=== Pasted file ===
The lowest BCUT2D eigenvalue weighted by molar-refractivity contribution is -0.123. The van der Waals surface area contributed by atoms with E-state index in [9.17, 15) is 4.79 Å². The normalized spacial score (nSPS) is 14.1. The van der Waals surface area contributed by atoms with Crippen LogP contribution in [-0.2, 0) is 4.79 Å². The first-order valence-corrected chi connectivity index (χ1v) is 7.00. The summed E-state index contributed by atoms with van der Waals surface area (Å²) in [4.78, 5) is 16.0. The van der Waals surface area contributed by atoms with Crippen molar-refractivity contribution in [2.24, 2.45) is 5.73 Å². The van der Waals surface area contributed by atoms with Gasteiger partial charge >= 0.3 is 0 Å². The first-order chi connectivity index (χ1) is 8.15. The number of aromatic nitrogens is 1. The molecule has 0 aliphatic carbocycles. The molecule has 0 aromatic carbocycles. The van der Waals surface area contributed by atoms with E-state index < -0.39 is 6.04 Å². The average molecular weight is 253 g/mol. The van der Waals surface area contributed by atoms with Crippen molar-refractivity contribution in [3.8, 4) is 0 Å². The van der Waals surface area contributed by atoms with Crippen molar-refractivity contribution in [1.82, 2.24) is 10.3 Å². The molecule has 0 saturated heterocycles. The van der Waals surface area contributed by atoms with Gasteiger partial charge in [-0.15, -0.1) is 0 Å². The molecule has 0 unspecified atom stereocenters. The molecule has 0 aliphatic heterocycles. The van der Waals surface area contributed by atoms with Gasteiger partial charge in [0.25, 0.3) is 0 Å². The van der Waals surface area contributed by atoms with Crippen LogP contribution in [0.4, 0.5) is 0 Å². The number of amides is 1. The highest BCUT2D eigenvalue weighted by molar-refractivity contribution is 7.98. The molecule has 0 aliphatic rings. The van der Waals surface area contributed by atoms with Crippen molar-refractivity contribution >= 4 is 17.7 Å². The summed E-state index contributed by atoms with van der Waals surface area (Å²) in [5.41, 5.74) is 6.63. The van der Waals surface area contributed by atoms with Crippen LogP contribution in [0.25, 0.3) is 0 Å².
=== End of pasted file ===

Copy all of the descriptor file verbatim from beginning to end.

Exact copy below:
The lowest BCUT2D eigenvalue weighted by molar-refractivity contribution is -0.123. The van der Waals surface area contributed by atoms with E-state index in [9.17, 15) is 4.79 Å². The normalized spacial score (nSPS) is 14.1. The van der Waals surface area contributed by atoms with Crippen LogP contribution in [-0.2, 0) is 4.79 Å². The first-order valence-corrected chi connectivity index (χ1v) is 7.00. The summed E-state index contributed by atoms with van der Waals surface area (Å²) in [4.78, 5) is 16.0. The van der Waals surface area contributed by atoms with Crippen molar-refractivity contribution in [2.24, 2.45) is 5.73 Å². The van der Waals surface area contributed by atoms with Gasteiger partial charge >= 0.3 is 0 Å². The first-order chi connectivity index (χ1) is 8.15. The number of aromatic nitrogens is 1. The molecule has 0 aliphatic carbocycles. The molecule has 0 aromatic carbocycles. The van der Waals surface area contributed by atoms with E-state index < -0.39 is 6.04 Å². The average molecular weight is 253 g/mol. The van der Waals surface area contributed by atoms with Crippen molar-refractivity contribution in [3.8, 4) is 0 Å². The van der Waals surface area contributed by atoms with Crippen molar-refractivity contribution in [1.82, 2.24) is 10.3 Å². The molecule has 0 saturated heterocycles. The van der Waals surface area contributed by atoms with Gasteiger partial charge in [-0.15, -0.1) is 0 Å². The molecule has 0 unspecified atom stereocenters. The molecule has 0 aliphatic heterocycles. The van der Waals surface area contributed by atoms with Gasteiger partial charge in [0.25, 0.3) is 0 Å². The van der Waals surface area contributed by atoms with Crippen LogP contribution in [0.4, 0.5) is 0 Å². The number of amides is 1. The highest BCUT2D eigenvalue weighted by molar-refractivity contribution is 7.98. The molecule has 0 aliphatic rings. The van der Waals surface area contributed by atoms with Crippen molar-refractivity contribution >= 4 is 17.7 Å². The summed E-state index contributed by atoms with van der Waals surface area (Å²) in [5.41, 5.74) is 6.63. The van der Waals surface area contributed by atoms with Crippen LogP contribution in [0.25, 0.3) is 0 Å².